Members · Prefs · Laboratory · Collections · Openings · Endgames · Sacrifices · History · Search Kibitzing · Kibitzer's Café · Chessforums · Tournament Index · Players · Kibitzing

(If you register a free account you won't see all these ads!)
Magnus Carlsen vs Kai-Roger Johansen
Troll Masters (2001), Gausdal NOR, rd 7, Jan-10
Modern Defense: Pseudo-Austrian Attack (B06)  ·  1-0


Click Here to play Guess-the-Move
Given 2 times; par: 29 [what's this?]

explore this opening
find similar games 2,839 more games of Carlsen
PGN: download | view | print Help: general | java-troubleshooting

TIP: To flip the board (so black is on the bottom) press the "I" key on your keyboard.

PGN Viewer:  What is this?
For help with this chess viewer, please see the Olga Chess Viewer Quickstart Guide.

Kibitzer's Corner
Jul-22-08  Mulyahnto: Another cheap pawn grab gets punished.
Mar-10-16  Sergash:

click for larger view

<5.dxc5!> The obvious idea is that if 5...dxc5?! 6.Qxd8+ Kxd8 with Black losing the right to castle, with the king hampering piece development.

<5...Qa5?!> The game Bjorn Brink Claussen - Bent Larsen, Denmark [Championship 1963 in Odense, round 2, draw] went like this: 5...Bxc3+! 6.bxc3 but then 6...dxc5 was inferior. The correct path is to play this as a gambit: 6...Nf6! 7.cxd6 (Soenke Maus (2425) - Aleksander Mista (2165), 3rd Wichern Open (Germany) 1995, round 7, 1-0) Qxd6!N 8.Qxd6 exd6 9.e5! dxe5 10.fxe5 Nd5 Stockfish 7 - 64 bits Popcnt.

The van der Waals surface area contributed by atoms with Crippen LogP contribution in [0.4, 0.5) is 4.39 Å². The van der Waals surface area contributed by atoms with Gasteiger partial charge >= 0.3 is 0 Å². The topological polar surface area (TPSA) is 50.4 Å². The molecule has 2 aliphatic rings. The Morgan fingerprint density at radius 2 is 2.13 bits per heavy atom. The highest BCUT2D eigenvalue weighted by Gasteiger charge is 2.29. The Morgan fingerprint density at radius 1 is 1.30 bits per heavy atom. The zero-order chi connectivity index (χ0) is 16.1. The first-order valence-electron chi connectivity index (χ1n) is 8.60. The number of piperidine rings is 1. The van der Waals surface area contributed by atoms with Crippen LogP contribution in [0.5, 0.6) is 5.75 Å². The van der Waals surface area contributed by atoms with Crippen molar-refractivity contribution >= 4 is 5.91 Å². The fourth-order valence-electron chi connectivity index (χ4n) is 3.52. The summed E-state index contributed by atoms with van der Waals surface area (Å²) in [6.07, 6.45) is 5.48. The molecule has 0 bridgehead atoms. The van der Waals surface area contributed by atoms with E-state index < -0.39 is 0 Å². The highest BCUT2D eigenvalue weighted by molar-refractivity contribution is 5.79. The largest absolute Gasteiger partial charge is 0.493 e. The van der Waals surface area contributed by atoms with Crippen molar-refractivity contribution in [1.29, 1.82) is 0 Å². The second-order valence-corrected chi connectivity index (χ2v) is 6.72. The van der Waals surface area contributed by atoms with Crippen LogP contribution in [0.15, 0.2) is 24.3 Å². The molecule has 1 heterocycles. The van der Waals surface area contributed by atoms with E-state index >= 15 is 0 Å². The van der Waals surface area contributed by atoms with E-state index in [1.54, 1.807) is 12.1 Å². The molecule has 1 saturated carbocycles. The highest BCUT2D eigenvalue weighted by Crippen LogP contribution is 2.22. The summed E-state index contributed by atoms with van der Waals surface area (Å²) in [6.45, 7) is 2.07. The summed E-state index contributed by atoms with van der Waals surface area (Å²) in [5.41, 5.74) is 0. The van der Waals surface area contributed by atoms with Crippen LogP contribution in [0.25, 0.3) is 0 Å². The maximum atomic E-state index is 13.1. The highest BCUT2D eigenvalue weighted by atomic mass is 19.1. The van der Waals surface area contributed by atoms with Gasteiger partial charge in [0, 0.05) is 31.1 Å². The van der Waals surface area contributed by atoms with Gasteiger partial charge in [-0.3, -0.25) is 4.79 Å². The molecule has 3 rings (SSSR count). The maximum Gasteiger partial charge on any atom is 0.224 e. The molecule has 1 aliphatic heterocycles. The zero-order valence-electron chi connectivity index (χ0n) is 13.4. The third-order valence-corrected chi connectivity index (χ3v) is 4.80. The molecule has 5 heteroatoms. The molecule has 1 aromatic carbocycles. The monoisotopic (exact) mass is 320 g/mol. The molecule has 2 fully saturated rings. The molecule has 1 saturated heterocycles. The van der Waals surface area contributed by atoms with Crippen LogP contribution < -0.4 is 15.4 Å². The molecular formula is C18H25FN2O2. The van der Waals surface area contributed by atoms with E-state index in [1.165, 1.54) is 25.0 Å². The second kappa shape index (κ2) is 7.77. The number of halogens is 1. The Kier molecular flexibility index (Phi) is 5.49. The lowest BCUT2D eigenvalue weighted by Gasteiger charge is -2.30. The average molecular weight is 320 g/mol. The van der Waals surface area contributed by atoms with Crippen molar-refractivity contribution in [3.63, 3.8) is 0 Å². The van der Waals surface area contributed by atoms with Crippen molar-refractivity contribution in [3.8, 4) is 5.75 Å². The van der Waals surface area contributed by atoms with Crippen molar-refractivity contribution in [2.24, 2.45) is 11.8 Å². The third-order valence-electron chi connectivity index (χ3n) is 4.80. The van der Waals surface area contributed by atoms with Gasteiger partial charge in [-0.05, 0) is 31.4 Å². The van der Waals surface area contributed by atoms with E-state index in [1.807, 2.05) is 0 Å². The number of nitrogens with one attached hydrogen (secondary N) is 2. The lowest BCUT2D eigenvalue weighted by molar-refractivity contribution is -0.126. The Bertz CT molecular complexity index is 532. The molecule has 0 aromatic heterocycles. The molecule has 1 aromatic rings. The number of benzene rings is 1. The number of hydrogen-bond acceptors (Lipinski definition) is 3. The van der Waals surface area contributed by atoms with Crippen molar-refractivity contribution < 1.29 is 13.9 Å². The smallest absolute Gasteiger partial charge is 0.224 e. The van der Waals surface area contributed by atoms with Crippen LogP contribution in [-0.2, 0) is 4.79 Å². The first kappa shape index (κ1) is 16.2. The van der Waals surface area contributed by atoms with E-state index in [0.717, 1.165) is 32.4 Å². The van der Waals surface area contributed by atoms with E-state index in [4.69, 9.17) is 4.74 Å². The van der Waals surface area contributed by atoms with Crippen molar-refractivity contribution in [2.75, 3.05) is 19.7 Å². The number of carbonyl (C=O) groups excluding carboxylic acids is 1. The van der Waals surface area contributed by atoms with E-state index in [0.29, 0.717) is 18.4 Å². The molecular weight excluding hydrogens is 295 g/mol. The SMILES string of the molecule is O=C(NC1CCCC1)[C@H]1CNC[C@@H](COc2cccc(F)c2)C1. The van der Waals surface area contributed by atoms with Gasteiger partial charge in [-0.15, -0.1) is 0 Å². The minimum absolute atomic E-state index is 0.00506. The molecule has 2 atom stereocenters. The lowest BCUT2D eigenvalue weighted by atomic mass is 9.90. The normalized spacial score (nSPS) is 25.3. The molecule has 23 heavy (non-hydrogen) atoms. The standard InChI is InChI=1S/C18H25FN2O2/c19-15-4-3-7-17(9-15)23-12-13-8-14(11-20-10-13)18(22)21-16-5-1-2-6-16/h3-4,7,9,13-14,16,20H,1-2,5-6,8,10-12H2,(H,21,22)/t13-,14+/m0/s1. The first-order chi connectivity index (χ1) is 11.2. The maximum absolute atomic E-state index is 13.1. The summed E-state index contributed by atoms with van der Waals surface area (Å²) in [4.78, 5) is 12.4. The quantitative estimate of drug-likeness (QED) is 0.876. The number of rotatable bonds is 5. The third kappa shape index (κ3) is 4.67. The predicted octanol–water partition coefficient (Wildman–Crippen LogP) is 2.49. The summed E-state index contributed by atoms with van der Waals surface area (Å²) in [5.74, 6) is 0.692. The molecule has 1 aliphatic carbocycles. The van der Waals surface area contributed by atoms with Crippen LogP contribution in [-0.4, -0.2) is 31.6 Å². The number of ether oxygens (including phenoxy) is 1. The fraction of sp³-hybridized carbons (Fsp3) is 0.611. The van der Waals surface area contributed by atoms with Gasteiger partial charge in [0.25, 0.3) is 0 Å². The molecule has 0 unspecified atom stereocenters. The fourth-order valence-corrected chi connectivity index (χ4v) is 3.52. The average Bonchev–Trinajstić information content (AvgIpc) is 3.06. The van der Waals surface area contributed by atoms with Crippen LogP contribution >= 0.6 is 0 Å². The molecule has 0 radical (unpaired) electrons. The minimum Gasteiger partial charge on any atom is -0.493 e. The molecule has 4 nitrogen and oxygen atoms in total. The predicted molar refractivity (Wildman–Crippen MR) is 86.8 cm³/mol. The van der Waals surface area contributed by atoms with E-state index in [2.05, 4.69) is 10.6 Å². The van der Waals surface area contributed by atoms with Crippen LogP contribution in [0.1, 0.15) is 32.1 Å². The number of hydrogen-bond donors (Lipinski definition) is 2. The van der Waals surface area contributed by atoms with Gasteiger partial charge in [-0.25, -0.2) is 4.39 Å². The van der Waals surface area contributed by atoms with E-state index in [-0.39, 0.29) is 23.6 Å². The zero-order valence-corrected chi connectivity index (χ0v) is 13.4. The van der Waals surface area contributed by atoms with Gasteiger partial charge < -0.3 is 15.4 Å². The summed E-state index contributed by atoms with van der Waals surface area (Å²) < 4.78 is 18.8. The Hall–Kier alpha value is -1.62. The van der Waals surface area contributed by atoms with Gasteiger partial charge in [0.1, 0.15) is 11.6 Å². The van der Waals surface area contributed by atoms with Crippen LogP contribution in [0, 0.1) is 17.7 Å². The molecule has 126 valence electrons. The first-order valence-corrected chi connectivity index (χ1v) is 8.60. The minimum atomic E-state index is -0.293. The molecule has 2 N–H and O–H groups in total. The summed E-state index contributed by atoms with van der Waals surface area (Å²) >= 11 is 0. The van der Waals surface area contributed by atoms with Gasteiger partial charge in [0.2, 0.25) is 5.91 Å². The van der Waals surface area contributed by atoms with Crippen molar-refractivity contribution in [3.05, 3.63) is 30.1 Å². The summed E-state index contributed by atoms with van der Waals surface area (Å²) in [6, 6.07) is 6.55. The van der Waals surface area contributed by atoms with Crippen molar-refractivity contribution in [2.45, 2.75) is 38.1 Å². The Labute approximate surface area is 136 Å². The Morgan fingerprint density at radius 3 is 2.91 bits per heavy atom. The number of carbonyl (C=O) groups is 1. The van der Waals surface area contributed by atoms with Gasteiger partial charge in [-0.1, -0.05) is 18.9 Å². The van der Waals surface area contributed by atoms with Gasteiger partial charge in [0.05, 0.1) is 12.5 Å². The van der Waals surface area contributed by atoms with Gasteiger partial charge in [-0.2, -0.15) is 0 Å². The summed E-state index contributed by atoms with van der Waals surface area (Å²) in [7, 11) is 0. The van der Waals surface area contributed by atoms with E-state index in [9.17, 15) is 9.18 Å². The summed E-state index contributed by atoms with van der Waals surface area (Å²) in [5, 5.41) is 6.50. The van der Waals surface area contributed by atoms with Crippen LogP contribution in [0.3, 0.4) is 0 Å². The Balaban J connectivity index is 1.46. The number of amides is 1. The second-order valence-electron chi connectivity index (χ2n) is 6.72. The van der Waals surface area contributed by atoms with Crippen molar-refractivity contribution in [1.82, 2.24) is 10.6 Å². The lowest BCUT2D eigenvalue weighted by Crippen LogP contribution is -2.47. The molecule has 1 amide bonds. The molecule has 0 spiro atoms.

<8...Qd4> A fork, 2 pawns being attacked. If now 9.dxe7 Qxe4+ and Qxe7.

<9.Bd3 Qxd6 > Johansen having re-established material equality, possibly he thought he would be okay? But White's development is more advanced and he got the bishop pair.

Mar-10-16  Sergash: <10.Bc3!N> A noverlty by Carlsen. Historically, White had only played 10.Nf3 here, which is not bad, but Carlsen's move forces Black's reply: 10...f6, as if 10...Nf6? 11.e5 wins.

<11.Nf3> Why not 11.Ne2! ? Stockfish 7 - 64 bits Popcnt.

<11...Nc6> Also possible was 11...Qxf4 12.0-0 Qc7! 13.Qd2 Bg4 Stockfish 7 - 64 bits Popcnt.